When we turn to moral values, it seems evident, again, that a special form of life gives rise to the topic. In general, we see that being as fully human and as completely consistent within ourselves as the case makes possible (i.e., fully integrated) is in our own power, and exercising our power in the various ways we do is just what gives rise to moral evaluation.27 In the case of human life, whether it goes well or badly—never mind for the present by what standard—is an issue of personal achievement or failure, respectively, at least in the bulk of cases. At least where matters over which persons can exercise control are concerned, their actions and life, in general, are exposed to moral scrutiny. This category of goodness, namely, moral goodness (or evil) emerges in conjunction with the apparently distinctive human capacity for freedom of choice, for then there can arise the issue of whether a person has chosen to act in accordance with a standard appropriate for leading a human life. (It should be noted here that while all this may appear to be wedded to some absolutist, universalist ethical perspective, once the metaphysical status of individual human beings is recognized—namely, that “human being” exists only insofar as there are individuals whose place is best fixed in a rational scheme of classification by the definition of that concept—it is possible to show that the standard is not so abstract as it may appear.) It is the fact (if it is one, which I will not discuss here) that human beings are self-determined that introduces a distinctive ontological domain wherein the standard of knowledge—of what something must be to count as bona fide knowledge—could be different from what it is in others (e.g., physics, biology, economics.)3° An entity that can cause at least some of its action, that presupposes a degree of causal agency, really appears to warrant differentiation from others. Here again, however, the differentiation need not be understood as some kind of absolutely fixed, timeless category—the definition of the concept “human being” need not involve some necessary truth in the formalist sense. This means that it is not necessarily ruled out that some heretofore nonrational animals will join the category of beings properly designated as human or that such an animal will join that category in some significant respect and thus possibly acquire rights.31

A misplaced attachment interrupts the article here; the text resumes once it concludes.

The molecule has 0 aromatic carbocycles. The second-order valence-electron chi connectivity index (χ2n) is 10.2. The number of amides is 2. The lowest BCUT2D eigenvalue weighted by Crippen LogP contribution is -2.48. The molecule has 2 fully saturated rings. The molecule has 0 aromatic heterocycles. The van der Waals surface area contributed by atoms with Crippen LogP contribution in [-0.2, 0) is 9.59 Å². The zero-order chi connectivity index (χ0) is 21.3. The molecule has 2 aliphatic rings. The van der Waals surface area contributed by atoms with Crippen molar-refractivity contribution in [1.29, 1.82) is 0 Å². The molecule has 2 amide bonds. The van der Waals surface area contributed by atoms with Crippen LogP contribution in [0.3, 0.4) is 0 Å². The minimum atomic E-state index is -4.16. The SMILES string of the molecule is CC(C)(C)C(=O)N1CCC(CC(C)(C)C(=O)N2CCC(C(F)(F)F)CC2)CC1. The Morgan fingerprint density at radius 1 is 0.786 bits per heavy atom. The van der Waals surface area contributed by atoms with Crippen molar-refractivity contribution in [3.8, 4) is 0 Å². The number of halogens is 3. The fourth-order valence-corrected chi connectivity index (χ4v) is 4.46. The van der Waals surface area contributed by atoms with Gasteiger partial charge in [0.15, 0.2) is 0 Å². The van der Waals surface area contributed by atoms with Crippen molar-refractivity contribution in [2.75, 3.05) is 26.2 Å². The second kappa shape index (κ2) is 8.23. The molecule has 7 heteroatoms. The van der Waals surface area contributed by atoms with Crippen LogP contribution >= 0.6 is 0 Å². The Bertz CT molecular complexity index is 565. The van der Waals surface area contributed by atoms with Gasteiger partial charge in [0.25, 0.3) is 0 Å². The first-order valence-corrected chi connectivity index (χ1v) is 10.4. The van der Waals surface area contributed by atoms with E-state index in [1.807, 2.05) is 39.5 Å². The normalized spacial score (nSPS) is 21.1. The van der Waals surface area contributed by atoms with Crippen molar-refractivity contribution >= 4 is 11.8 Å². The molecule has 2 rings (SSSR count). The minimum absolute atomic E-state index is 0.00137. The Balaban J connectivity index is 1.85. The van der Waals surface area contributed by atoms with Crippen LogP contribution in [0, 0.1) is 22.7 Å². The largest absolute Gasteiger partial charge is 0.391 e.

Now we can consider that the category of moral knowledge may involve what is the case concerning actions, institutions, decisions, etc., pertaining to human living and see what form such knowledge might take. If morality involved standards for conducting a human life, and if human beings are largely free to choose what they will do, we might have for the facts of morality a set of hypothetical imperatives rather than categorical truths. If one is to live one’s (human) life, then one must, in general, carry on appropriately (consistent with what and who one is). The content of this hypothetical will depend on facts pertaining to human beings as such, i.e., human nature, and facts about the individual person in question. There is no room for a categorical moral judgment here because whether one is to live a human life is, in the last analysis, a matter of choice. Granted, such a fundamental choice, if it is to be coherent, meaningful, and capable of implementation, is itself limited to either living a human life—for that is what a human being is free to do in view of being a human being—or not living a human life, that is, extinction, ceasing to live at all. The former choice, if made, commits a person (i.e., oneself) to some very general principles of conduct, based on what it is to be a human being, but leaves much to the determination of the special circumstances of one’s particular sort of life—age, culture, sex, talents, capacities, opportunities, etc. The hypothetical imperative of “If one chooses to live, one must, in general, live as it is fitting for a human being” can now be filled out a bit by noting that human beings are, as such, free and rational animals. Their freedom and reason are not, in fact, separate but related aspects—it is in their capacity to reason (to reflect and act by judgments, principles, theories that they can evaluate as sound or unsound) that persons embody their freedom of choice.32 The proper standards for human life, then, must ultimately be related to the fact that each person is free/rational and a biological entity whose life is lived well (as a matter of his or her choices, apart from accidents that cannot be controlled) insofar as it does justice to the fact of an essential dependence on reasoning and a natural requirement for biological health.